With all that said, there are a number of border protection measures in place to protect Australia from those traditional border security challenges. For example, the Maritime Border Command within the Australian Border Force (ABF) is Australia’s lead civil maritime security authority. In December, the ABF bolstered its maritime security presence in the Torres Strait by permanently stationing ABF Cutter Roebuck Bay, a Bay-class patrol vessel, in the region. The increased presence immediately paid off when ABFC Roebuck and ABFC Cape St. George apprehended three PNG fishing vessels operating in Australia’s exclusive economic zone in the same week.  

Despite this, federal government MP Warren Entsch, whose electorate covers north Queensland and the Torres Strait, has called for a greater government presence in the Strait. While there are currently Australian customs and quarantine staff stationed on Saibai Island, Entsch has pushed for the development of a multi-agency facility that could house additional federal and state staff, including health workers, police and immigration officers.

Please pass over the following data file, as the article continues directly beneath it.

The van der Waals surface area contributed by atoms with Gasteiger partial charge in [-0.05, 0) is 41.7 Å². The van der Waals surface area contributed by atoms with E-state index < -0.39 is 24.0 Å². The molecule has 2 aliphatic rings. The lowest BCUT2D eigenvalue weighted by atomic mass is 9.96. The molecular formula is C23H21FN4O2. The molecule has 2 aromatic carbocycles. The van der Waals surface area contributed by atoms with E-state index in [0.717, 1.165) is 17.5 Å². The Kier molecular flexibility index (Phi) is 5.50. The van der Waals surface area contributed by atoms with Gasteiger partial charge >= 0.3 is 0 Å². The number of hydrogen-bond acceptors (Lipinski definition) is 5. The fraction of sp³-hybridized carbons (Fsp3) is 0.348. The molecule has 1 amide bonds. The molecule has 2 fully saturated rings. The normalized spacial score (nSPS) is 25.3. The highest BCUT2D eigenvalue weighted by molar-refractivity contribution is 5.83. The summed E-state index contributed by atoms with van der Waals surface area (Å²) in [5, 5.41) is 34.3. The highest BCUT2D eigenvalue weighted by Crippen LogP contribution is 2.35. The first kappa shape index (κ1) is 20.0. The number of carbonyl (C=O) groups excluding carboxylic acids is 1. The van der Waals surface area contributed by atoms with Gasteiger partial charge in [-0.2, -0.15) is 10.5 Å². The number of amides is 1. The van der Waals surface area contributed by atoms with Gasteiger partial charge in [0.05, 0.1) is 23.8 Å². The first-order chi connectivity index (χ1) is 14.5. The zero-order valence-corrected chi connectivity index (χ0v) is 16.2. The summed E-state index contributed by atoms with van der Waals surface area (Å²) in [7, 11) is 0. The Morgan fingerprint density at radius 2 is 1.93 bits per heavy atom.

The Torres Strait presents Australia with a number of border security issues. Traditional sovereignty concerns about irregular and unauthorised movements into Australian waters will continue to pose a challenge but are also likely to receive adequate attention; boats and unauthorised movements generally attract consideration from Canberra. But the biosecurity and health challenges posed by PNG’s TB epidemic don’t receive the same concern from a border security perspective.  And it should: health considerations can affect people movement and the stability of our northern neighbour is important to maintaining Australia’s border security. Australia can’t risk becoming complacent on border security in the Torres Strait.